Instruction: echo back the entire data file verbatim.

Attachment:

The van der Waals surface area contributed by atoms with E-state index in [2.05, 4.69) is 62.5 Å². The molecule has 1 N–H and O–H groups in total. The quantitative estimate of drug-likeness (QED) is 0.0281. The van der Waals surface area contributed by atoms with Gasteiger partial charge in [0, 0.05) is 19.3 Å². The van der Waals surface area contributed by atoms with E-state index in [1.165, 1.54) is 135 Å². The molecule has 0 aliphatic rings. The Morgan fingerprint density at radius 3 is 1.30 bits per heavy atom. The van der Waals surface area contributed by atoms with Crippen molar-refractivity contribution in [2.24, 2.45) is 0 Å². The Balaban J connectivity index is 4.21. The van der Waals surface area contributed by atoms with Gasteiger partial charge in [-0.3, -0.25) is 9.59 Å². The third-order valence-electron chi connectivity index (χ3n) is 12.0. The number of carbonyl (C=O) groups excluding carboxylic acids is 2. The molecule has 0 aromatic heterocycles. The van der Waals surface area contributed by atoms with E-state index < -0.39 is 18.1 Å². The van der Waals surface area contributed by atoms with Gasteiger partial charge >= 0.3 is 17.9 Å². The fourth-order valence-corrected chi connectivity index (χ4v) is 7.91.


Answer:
The van der Waals surface area contributed by atoms with E-state index in [2.05, 4.69) is 62.5 Å². The molecule has 1 N–H and O–H groups in total. The quantitative estimate of drug-likeness (QED) is 0.0281. The van der Waals surface area contributed by atoms with Gasteiger partial charge in [0, 0.05) is 19.3 Å². The van der Waals surface area contributed by atoms with E-state index in [1.165, 1.54) is 135 Å². The molecule has 0 aliphatic rings. The Morgan fingerprint density at radius 3 is 1.30 bits per heavy atom. The van der Waals surface area contributed by atoms with Crippen molar-refractivity contribution in [2.24, 2.45) is 0 Å². The Balaban J connectivity index is 4.21. The van der Waals surface area contributed by atoms with Gasteiger partial charge in [-0.3, -0.25) is 9.59 Å². The third-order valence-electron chi connectivity index (χ3n) is 12.0. The number of carbonyl (C=O) groups excluding carboxylic acids is 2. The molecule has 0 aromatic heterocycles. The van der Waals surface area contributed by atoms with E-state index < -0.39 is 18.1 Å². The van der Waals surface area contributed by atoms with Gasteiger partial charge >= 0.3 is 17.9 Å². The fourth-order valence-corrected chi connectivity index (χ4v) is 7.91.